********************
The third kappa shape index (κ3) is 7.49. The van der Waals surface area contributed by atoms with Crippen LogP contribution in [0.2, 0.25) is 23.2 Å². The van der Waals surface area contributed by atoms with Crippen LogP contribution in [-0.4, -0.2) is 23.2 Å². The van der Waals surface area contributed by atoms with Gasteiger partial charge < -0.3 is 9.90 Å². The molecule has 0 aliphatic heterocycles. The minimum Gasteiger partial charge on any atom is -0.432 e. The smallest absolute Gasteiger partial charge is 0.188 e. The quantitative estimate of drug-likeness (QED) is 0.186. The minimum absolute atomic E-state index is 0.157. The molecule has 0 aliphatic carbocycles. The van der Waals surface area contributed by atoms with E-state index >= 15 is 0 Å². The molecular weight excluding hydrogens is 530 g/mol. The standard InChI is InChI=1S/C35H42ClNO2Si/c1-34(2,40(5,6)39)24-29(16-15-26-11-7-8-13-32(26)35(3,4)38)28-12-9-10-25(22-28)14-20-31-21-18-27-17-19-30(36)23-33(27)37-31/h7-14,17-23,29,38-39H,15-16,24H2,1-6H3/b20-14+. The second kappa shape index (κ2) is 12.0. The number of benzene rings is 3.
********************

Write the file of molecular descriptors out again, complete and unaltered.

The third kappa shape index (κ3) is 7.49. The van der Waals surface area contributed by atoms with Crippen LogP contribution in [0.2, 0.25) is 23.2 Å². The van der Waals surface area contributed by atoms with Crippen LogP contribution in [-0.4, -0.2) is 23.2 Å². The van der Waals surface area contributed by atoms with Gasteiger partial charge < -0.3 is 9.90 Å². The molecule has 0 aliphatic heterocycles. The minimum Gasteiger partial charge on any atom is -0.432 e. The smallest absolute Gasteiger partial charge is 0.188 e. The quantitative estimate of drug-likeness (QED) is 0.186. The minimum absolute atomic E-state index is 0.157. The molecule has 0 aliphatic carbocycles. The van der Waals surface area contributed by atoms with E-state index >= 15 is 0 Å². The molecular weight excluding hydrogens is 530 g/mol. The standard InChI is InChI=1S/C35H42ClNO2Si/c1-34(2,40(5,6)39)24-29(16-15-26-11-7-8-13-32(26)35(3,4)38)28-12-9-10-25(22-28)14-20-31-21-18-27-17-19-30(36)23-33(27)37-31/h7-14,17-23,29,38-39H,15-16,24H2,1-6H3/b20-14+. The second kappa shape index (κ2) is 12.0. The number of benzene rings is 3.